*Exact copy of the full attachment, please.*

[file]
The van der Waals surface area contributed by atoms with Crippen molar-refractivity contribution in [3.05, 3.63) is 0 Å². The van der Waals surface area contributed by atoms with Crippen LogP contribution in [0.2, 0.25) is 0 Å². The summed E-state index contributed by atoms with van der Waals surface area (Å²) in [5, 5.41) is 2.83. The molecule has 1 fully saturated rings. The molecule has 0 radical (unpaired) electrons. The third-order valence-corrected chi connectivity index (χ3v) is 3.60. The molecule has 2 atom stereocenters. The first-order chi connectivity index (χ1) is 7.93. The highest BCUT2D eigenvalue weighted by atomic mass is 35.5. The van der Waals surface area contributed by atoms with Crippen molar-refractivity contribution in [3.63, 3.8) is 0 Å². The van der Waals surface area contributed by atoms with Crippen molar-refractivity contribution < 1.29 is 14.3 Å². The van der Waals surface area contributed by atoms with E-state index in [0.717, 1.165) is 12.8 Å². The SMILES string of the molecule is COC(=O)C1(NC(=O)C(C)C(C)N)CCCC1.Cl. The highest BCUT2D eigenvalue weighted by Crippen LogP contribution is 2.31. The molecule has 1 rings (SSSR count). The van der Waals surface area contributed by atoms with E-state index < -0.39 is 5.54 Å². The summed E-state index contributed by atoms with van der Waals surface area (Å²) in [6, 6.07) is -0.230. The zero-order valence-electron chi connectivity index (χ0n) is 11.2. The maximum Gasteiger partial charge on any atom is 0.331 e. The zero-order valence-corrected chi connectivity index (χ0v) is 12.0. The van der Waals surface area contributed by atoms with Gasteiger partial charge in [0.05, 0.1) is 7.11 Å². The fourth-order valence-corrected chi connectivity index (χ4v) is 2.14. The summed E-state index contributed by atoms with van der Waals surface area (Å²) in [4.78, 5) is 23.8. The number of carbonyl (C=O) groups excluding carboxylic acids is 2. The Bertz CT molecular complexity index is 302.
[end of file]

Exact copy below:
The van der Waals surface area contributed by atoms with Crippen molar-refractivity contribution in [3.05, 3.63) is 0 Å². The van der Waals surface area contributed by atoms with Crippen LogP contribution in [0.2, 0.25) is 0 Å². The summed E-state index contributed by atoms with van der Waals surface area (Å²) in [5, 5.41) is 2.83. The molecule has 1 fully saturated rings. The molecule has 0 radical (unpaired) electrons. The third-order valence-corrected chi connectivity index (χ3v) is 3.60. The molecule has 2 atom stereocenters. The first-order chi connectivity index (χ1) is 7.93. The highest BCUT2D eigenvalue weighted by atomic mass is 35.5. The van der Waals surface area contributed by atoms with Crippen molar-refractivity contribution in [3.63, 3.8) is 0 Å². The van der Waals surface area contributed by atoms with Crippen molar-refractivity contribution < 1.29 is 14.3 Å². The van der Waals surface area contributed by atoms with E-state index in [0.717, 1.165) is 12.8 Å². The SMILES string of the molecule is COC(=O)C1(NC(=O)C(C)C(C)N)CCCC1.Cl. The highest BCUT2D eigenvalue weighted by Crippen LogP contribution is 2.31. The molecule has 1 rings (SSSR count). The van der Waals surface area contributed by atoms with E-state index < -0.39 is 5.54 Å². The summed E-state index contributed by atoms with van der Waals surface area (Å²) in [6, 6.07) is -0.230. The zero-order valence-electron chi connectivity index (χ0n) is 11.2. The maximum Gasteiger partial charge on any atom is 0.331 e. The zero-order valence-corrected chi connectivity index (χ0v) is 12.0. The van der Waals surface area contributed by atoms with Gasteiger partial charge in [0.05, 0.1) is 7.11 Å². The fourth-order valence-corrected chi connectivity index (χ4v) is 2.14. The summed E-state index contributed by atoms with van der Waals surface area (Å²) in [4.78, 5) is 23.8. The number of carbonyl (C=O) groups excluding carboxylic acids is 2. The Bertz CT molecular complexity index is 302.